Vision statements. Mission statements. Core values. Taglines.

All of the above have two things in common: first, they are just words. And secondly, financial institutions spend far too much time haggling over them to get the meaning “just right.”

Please note that by saying they are “just words” I don’t mean vision, mission and values are not important. Far from it. They are the essence of why you exist and they serve as a valuable tool to differentiate yourself from the hundreds of competitors you have. The also help guide your organization and serve as a compass.

However, in planning sessions or branding workshops boards and executive teams can fall into a few traps with these important statements. For example, watch these potential minefields:

Spending too much time on just the right words

If you are taking hours and hours to craft the perfect statement then you are missing the point. Arguing over “should we have ‘the’ or ‘a’ in this spot,” is a waste of time. Focusing on the big picture is far more important than digging in the weeds. As Rory Rowland sometimes says, you need to employ the GEPO principle, for when it’s “Good Enough, Push On.”

Putting too many words into a statement

When crafting a vision, mission or tagline groupthink can easily dominate the room. To make everyone happy and to include all parties the end result is often a long and flowing statement that means absolutely nothing. Follow the simple rule of keeping your key statements to six words or less. Check out Why Most Vision Statements Fall Short for tips on getting yours just right.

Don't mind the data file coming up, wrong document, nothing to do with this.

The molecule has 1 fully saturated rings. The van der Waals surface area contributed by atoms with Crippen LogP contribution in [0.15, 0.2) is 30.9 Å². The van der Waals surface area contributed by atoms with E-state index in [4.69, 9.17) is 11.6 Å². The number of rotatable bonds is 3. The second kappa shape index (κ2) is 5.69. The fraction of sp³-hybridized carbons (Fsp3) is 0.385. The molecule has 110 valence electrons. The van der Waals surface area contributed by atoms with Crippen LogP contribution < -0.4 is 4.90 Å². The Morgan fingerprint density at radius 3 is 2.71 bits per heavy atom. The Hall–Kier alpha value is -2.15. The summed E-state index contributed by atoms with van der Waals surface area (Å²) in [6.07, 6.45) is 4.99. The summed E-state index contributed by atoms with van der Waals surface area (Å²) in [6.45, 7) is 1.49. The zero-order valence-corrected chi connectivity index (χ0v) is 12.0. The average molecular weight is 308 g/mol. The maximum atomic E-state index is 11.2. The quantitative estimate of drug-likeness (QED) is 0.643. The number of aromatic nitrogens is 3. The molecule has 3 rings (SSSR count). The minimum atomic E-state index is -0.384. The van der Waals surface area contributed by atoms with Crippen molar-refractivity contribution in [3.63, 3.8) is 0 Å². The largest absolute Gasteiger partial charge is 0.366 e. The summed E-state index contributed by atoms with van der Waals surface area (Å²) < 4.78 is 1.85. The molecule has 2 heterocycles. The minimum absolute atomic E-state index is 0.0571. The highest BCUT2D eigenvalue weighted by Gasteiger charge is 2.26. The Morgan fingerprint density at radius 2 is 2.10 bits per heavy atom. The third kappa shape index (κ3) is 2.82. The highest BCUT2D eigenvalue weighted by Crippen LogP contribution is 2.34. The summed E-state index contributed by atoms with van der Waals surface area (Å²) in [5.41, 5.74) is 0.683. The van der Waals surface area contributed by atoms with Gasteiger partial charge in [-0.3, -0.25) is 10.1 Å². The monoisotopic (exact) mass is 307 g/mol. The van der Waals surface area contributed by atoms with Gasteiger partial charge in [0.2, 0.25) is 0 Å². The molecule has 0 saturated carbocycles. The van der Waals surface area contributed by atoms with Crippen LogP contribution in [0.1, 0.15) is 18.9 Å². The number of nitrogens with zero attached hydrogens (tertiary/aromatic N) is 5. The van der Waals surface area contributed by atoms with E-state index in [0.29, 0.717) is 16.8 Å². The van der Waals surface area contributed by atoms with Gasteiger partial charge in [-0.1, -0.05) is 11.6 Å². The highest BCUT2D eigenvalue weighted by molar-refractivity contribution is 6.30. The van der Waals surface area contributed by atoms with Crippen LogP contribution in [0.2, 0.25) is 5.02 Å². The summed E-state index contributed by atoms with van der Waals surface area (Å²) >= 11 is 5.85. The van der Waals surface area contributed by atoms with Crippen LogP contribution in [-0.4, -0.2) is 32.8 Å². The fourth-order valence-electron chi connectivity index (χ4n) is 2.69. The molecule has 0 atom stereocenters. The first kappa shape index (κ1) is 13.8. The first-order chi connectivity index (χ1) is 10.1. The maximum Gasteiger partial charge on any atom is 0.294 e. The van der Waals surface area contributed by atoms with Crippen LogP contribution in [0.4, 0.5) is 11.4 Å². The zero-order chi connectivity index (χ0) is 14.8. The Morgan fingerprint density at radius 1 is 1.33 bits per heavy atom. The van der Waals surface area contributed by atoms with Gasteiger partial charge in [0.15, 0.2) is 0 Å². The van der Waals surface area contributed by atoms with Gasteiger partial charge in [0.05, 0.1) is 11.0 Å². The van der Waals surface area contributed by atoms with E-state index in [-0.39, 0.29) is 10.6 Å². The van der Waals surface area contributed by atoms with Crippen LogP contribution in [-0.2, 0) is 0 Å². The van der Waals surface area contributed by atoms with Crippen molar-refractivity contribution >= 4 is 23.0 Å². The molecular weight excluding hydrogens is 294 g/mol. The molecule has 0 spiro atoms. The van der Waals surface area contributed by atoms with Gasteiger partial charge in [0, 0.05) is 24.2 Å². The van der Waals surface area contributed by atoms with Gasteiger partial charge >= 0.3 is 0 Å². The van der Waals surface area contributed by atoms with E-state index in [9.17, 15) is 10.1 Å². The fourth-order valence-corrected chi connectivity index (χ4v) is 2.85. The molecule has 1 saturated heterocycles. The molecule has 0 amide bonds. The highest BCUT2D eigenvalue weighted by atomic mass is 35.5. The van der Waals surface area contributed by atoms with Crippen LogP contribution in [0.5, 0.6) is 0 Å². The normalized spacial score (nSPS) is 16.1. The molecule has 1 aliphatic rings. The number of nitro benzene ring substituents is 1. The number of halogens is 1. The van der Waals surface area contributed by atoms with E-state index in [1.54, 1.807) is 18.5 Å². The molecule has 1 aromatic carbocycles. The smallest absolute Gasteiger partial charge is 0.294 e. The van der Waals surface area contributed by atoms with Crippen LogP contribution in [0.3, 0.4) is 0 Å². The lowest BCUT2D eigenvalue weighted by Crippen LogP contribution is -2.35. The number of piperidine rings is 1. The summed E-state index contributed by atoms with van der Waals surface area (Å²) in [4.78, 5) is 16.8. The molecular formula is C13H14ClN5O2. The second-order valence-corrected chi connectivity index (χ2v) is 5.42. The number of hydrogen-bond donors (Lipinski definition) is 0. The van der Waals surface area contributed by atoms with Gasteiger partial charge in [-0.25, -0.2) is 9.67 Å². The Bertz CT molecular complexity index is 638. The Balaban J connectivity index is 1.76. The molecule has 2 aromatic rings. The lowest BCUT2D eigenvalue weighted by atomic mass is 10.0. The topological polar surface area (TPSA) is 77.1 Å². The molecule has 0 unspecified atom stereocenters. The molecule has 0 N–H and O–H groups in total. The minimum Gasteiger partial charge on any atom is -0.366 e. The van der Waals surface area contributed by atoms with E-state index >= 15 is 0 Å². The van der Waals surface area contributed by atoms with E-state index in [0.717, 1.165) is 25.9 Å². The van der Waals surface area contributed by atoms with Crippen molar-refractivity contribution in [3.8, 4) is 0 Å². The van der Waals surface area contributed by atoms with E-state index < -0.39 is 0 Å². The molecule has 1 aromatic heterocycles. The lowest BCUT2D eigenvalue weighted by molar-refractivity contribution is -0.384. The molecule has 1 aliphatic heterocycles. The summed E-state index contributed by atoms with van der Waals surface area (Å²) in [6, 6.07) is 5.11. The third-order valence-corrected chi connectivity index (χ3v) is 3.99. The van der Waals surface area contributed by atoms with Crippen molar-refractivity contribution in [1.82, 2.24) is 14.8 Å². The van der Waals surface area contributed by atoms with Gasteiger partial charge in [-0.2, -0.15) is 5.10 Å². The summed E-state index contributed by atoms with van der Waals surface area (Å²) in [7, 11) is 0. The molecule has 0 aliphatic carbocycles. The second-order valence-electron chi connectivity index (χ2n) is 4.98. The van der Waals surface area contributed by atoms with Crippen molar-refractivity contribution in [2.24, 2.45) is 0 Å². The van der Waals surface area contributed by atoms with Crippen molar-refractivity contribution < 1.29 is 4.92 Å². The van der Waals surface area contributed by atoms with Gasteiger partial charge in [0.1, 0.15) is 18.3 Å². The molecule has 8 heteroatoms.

Making your statements generic

If your vision, mission and taglines include words like “community,” “people,” and “service” then you are just like every other financial institution in your area. Have you ever driven down the highway and seen a billboard that says, “Come to our bank—we HATE people and our community.” Everyone seems to love people, love the community and love serving others. Dig deep and look for ways to make your key statements differentiate, resonate and substantiate.

Forgetting it is about living your words

Honestly, it doesn’t matter what words you use when describing your brand if your employees are not living it. You need to spend more time focusing on how your staff delivers on your key statements every single day than you do what those statements actually say. Your staff’s actions trump your executive’s words.

Words do indeed matter. They mean something. And you need to invest time crafting a vision, a mission and a tagline.

However, there comes a point when you need to stop wordsmithing your statements and start deciding what you are actually going to be about and what you are going to live.